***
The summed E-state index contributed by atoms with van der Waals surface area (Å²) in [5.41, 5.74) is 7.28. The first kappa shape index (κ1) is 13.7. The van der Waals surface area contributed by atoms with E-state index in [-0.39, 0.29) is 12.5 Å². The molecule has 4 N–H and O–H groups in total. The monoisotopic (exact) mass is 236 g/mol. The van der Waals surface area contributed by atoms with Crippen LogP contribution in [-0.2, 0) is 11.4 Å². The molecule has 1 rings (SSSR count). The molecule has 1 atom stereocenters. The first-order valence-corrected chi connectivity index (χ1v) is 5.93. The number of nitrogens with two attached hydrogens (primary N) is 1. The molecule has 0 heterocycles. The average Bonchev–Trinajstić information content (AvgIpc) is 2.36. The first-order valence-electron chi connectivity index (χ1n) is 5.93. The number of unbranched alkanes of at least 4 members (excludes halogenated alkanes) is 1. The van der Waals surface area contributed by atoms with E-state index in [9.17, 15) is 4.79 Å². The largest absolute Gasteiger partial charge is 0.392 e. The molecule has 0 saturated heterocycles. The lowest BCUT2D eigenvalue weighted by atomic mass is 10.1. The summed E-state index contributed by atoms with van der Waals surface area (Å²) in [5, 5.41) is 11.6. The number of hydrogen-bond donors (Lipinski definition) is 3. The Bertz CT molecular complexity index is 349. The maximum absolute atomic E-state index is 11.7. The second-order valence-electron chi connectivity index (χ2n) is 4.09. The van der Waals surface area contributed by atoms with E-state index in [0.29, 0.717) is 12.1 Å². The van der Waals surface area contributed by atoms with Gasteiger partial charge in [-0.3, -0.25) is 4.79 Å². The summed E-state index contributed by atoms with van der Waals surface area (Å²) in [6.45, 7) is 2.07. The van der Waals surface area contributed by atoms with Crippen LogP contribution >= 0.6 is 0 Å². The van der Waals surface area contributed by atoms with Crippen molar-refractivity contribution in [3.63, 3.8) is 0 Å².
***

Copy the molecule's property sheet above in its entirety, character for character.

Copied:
The summed E-state index contributed by atoms with van der Waals surface area (Å²) in [5.41, 5.74) is 7.28. The first kappa shape index (κ1) is 13.7. The van der Waals surface area contributed by atoms with E-state index in [-0.39, 0.29) is 12.5 Å². The molecule has 4 N–H and O–H groups in total. The monoisotopic (exact) mass is 236 g/mol. The van der Waals surface area contributed by atoms with Crippen LogP contribution in [-0.2, 0) is 11.4 Å². The molecule has 1 rings (SSSR count). The molecule has 1 atom stereocenters. The first-order valence-corrected chi connectivity index (χ1v) is 5.93. The number of nitrogens with two attached hydrogens (primary N) is 1. The molecule has 0 heterocycles. The average Bonchev–Trinajstić information content (AvgIpc) is 2.36. The first-order valence-electron chi connectivity index (χ1n) is 5.93. The number of unbranched alkanes of at least 4 members (excludes halogenated alkanes) is 1. The van der Waals surface area contributed by atoms with E-state index in [9.17, 15) is 4.79 Å². The largest absolute Gasteiger partial charge is 0.392 e. The molecule has 0 saturated heterocycles. The lowest BCUT2D eigenvalue weighted by atomic mass is 10.1. The summed E-state index contributed by atoms with van der Waals surface area (Å²) in [5, 5.41) is 11.6. The number of hydrogen-bond donors (Lipinski definition) is 3. The Bertz CT molecular complexity index is 349. The maximum absolute atomic E-state index is 11.7. The second-order valence-electron chi connectivity index (χ2n) is 4.09. The van der Waals surface area contributed by atoms with E-state index in [0.29, 0.717) is 12.1 Å². The van der Waals surface area contributed by atoms with Gasteiger partial charge in [-0.3, -0.25) is 4.79 Å². The summed E-state index contributed by atoms with van der Waals surface area (Å²) in [6.45, 7) is 2.07. The van der Waals surface area contributed by atoms with Crippen LogP contribution >= 0.6 is 0 Å². The van der Waals surface area contributed by atoms with Crippen molar-refractivity contribution in [3.63, 3.8) is 0 Å².